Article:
During my elementary school years, I remember the repetitive sights of kids throwing away food they didn’t want from their lunch boxes. In the trash, there would be piles of sandwiches, bars and fruit — all packed to feed them for the day. At the time, I didn’t think more of it than my peers not wanting to eat what was packed for them, but now I realize that the issue is much more pertinent than just the simple action of tossing something in the trash.
The dining halls at Berkeley are a hub for extreme food waste. After you finish eating, you circle around the dining hall to the trash bins, which are always overflowing with food. Luckily, there is a compost section, but that doesn’t ignore the fact that we are simply dispensing food that we didn’t end up consuming.
In households, many people forget about food that they have purchased, often only remembering once it’s past its expiration date. There goes more food dumped in the trash, often because households lack a compost bin to throw food into. A recent study showed that only 27% of Americans have access to composting resources, a very small percentage considering the push to be more environmentally friendly.
In restaurants, you can imagine a similar story. How many restaurant owners actually put into place the practice of composting? It requires a considerable number of operations to start composting in your restaurant from informing employees of the correct protocols to make it feasible for the business. Unfortunately, the National Restaurant Association found that only 14% of restaurant companies composted at all.
This statistic is shockingly low, considering restaurants should be held accountable for food waste that is left on plates by customers. A UC Berkeley student may contribute to growing food waste daily: from scrapping extra breakfast to trying something new at the dining hall only for it to be thrown out and going out to dinner at a restaurant to leave scraps on the plate.
In almost every form of life where humans consume food, there are gaps in the ability to compost, contributing to the overall issue of food waste. This prompts the question: how does the Bay Area rank in terms of mitigating the impacts of food waste?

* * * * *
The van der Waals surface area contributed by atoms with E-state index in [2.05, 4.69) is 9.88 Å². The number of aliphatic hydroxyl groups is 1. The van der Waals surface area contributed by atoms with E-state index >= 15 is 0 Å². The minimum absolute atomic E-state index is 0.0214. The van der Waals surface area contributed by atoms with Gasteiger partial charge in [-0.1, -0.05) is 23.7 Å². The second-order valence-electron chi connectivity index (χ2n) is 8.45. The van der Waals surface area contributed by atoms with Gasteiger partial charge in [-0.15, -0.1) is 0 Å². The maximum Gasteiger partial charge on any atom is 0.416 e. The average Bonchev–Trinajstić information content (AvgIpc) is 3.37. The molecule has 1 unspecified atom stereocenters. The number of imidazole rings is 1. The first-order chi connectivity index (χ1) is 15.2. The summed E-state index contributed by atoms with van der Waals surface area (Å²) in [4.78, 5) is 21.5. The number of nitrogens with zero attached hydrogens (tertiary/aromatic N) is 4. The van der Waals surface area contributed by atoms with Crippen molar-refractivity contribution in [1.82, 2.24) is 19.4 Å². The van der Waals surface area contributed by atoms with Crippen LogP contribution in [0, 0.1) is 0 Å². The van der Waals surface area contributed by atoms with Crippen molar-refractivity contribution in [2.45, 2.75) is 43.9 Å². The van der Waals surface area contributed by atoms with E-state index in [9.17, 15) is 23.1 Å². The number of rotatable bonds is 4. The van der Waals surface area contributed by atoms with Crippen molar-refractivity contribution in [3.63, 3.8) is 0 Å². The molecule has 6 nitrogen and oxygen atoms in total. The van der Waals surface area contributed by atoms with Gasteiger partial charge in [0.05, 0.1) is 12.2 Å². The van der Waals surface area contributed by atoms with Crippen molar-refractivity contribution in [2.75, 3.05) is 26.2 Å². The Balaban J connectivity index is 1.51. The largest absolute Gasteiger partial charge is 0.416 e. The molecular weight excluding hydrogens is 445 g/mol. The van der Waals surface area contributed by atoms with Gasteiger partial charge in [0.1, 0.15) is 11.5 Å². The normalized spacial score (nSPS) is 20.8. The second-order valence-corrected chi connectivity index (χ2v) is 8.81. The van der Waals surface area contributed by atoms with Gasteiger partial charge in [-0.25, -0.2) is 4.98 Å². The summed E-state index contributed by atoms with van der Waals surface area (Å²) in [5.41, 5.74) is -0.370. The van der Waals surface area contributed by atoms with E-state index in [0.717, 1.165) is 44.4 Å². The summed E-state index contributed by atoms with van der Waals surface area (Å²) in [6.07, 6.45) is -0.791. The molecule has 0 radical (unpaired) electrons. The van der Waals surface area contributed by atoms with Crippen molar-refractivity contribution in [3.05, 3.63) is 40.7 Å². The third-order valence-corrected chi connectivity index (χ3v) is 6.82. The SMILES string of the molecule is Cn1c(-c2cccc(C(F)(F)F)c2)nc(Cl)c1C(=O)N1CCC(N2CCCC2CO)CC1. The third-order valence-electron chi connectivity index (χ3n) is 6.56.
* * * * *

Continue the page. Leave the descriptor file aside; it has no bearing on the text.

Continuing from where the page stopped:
About 35% of the 229 million tons of food in the United States were wasted in 2019. As California is one of the most populated states, we play a huge role in this shockingly high number. DrawDown Bay Area, a climate change mitigation nonprofit, notes there are many simple solutions to combating your own food waste.
First, buy only what you will eat. This seems simple but can often slip through the cracks as consumers may try something new only to not like it and throw it out after the first bite. I myself am guilty of this habit and am working to change it currently. If you typically have leftovers after a meal that you don’t eat, try making smaller portions or make a habit of eating the meal the following day.
It is especially important to get a compost bucket. You can easily request your own compost bin from CalRecycle. You can also buy compostable bags and throw them into the organics bin to be picked up weekly. All of this collected organic material will then be sent to a composting facility, so you don’t have to take care of it yourself.
Mitigating food waste is extremely important because food that ends up in landfills eventually generates methane, according to the United States Department of Agriculture. By preventing extra food from ending in landfills to reduce the waste in the first place or sending it to a compost facility, we can make a huge impact on slowing greenhouse gas emissions.
No matter what position you are in life, composting is extremely important for a more sustainable future and is one of the easiest actions to be taken to reduce your carbon footprint.